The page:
Recommended watching: 

Don't Breathe


Review of Ready Player One


It took me a while to articulate exactly why I thought this movie was dumb. (spoilers)

Arriving to the general conclusion wasn't hard: I felt myself thinking this several times during the movie itself, sort of cringing in vicarious embarrassment for everyone sitting in the theater. Some particular things that piqued this: The cartoonish villain. The shoe-horned in romance with a John Green-style "cool girl." (The "hideous secret" of her true appearance outside of VR is, eek, that she has a birthmark.) The fact that a massive corporation funding professional full-time game players can't seem to get any players who are better than cannon fodder, or can solve mysteries that a teenage boy can despite all their resources and the fact that some working there might actually have been alive during the 80s--critical for understanding the mysteries. That Wade's aunt gets murdered along with dozens or perhaps hundreds of other people and it's sort of his fault and he has zero reaction to it, moving quickly to the next scene where all he can think about is this chick he likes.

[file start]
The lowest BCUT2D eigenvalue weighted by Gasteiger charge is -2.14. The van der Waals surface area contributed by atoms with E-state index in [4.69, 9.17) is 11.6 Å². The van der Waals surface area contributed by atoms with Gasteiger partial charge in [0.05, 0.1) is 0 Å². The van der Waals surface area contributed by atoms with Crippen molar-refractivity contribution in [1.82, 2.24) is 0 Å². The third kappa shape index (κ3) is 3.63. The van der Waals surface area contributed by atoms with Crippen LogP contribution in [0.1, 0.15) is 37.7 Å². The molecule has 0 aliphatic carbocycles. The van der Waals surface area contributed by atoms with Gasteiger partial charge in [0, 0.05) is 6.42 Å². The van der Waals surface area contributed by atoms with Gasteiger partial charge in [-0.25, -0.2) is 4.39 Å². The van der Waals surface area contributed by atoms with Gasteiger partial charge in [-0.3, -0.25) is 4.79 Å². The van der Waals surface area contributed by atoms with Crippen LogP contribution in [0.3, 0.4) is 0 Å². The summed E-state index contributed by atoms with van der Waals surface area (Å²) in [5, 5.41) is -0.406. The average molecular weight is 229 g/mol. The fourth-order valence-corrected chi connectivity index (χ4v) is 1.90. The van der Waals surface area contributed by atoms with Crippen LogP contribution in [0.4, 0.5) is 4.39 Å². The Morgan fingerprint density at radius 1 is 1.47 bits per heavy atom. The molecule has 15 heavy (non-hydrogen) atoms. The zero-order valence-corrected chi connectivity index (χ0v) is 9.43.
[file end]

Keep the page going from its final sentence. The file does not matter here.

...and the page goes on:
Yeah I guess it is fun to see a bunch of references to pop culture . . . but nothing particularly clever was done with them. I'm a huge fan of The Shining and yup, it was fun to go into the Overlook Hotel. But like, why? Living in the references felt like bad fan fiction like "We're here for the sake of being here" rather than "we're here because we have something interesting to say about The Shining." Here's some glitter--I'm going to throw it directly into your eyes. 

This is exactly why the movie felt really off to me: it was a middle grade story, starring teen actors, with tons of references to things from my childhood (and I'm almost forty). It didn't have the complexity or emotional depth of young adult/ teen fiction, or even more complex middle grade, so you were left with this weird sense of being at middle grade simplicity but with older actors. But then there are all these references that older people would get--The Shining, Child's Play, that would totally be lost on people who were 8 to 12. Actually, maybe even 15. Naturally, the good guys win in the end. And they share their wealth . . . across the five of them, and everyone else continues to live in abject poverty in stacked trailers in a world that pretty much feels like Idiocracy? Sure, we'll turn off the virtual reality two days a week, but not address anything about how life is so terrible that people want to live in fantasy worlds instead. I don't really expect something intended for middle schoolers to deal with complex issues like class or how corporations hurt culture and government in and endless quest for profit, but I do expect that to be addressed in works for slightly older people.